Astronomers Just Found An Ultramassive Black Hole 33 Billion Times More Massive Than The Sun

A team of UK-based astronomers has made a groundbreaking discovery that could help us understand the mysteries of the universe. Using gravitational lensing, they have located an ultramassive black hole that is 33 billion times the mass of the Sun. Positioned in the center of the gigantic elliptical galaxy Abell 1201 BCG, in the galaxy cluster Abell 1201, the black hole is some 2.7 billion light-years away from Earth.

Gravitational lensing, which involves using a foreground galaxy to bend light from a distant object and magnify it, allowed scientists to measure the black hole with remarkable accuracy. This is the first black hole to be found using this technique, but gravitational lensing has been used before to explore space from Earth.

The discovery is significant because it offers the possibility of studying inactive black holes, which is not currently possible in distant galaxies. Most of the biggest black holes that we know about are in an active state, where matter pulled in close to the black hole heats up and releases energy in the form of light, X-rays, and other radiation.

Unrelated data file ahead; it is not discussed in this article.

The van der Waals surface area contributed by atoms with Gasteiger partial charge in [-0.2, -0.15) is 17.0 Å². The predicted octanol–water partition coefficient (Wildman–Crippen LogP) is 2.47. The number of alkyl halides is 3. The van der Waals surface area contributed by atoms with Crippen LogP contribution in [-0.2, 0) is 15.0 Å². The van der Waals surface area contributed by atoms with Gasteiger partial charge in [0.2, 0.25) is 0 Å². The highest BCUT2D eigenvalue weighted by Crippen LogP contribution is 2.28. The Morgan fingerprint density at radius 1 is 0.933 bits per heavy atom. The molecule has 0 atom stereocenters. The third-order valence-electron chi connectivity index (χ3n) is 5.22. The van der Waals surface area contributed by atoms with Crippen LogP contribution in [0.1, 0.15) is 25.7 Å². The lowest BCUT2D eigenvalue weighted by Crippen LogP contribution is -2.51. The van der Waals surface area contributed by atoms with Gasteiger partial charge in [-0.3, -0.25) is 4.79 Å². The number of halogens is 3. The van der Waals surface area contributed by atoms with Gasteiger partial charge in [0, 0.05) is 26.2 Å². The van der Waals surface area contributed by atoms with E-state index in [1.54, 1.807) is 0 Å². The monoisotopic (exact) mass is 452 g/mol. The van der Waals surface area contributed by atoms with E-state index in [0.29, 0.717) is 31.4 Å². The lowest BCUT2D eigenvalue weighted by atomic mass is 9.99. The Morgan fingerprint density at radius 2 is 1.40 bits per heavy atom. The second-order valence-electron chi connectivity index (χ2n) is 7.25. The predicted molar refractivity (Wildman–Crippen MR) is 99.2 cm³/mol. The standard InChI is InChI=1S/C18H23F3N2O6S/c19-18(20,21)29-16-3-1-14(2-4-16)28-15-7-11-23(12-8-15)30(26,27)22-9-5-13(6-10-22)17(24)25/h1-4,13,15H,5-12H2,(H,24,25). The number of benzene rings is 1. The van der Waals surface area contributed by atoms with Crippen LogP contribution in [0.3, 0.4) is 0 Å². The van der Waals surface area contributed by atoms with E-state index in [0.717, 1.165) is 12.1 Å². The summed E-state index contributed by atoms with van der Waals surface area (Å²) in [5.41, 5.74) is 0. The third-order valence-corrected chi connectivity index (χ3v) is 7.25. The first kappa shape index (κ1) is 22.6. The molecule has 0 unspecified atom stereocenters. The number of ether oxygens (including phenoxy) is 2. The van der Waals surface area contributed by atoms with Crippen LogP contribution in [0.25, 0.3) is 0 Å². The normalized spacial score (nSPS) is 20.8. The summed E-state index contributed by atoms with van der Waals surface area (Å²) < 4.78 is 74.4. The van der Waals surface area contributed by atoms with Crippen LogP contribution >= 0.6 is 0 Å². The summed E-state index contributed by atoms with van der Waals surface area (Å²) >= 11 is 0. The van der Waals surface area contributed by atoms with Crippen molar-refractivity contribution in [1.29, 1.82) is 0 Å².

“This particular black hole, which is roughly 30 billion times the mass of our Sun, is one of the biggest ever detected and on the upper limit of how large we believe black holes can theoretically become, so it is an extremely exciting discovery,” said lead author James Nightingale, from the Centre for Extragalactic Astronomy at Durham University.

The discovery was made possible thanks to DiRAC COSMA8 supercomputing, which allowed the team to create hundreds and thousands of simulations of light traveling through the universe and to match one model to a real path captured by NASA’s Hubble Space Telescope. The findings are the culmination of nearly 20 years of work, dating back to 2004 when Durham University astronomer Alastair Edge spotted the enormous arc of a gravitational lens while reviewing galaxy images.

In conclusion, this discovery is a significant step forward in our understanding of black holes and the space around them. It opens up the possibility of studying inactive black holes, which is not currently possible in distant galaxies, and could offer us new insights into the mysteries of the universe.

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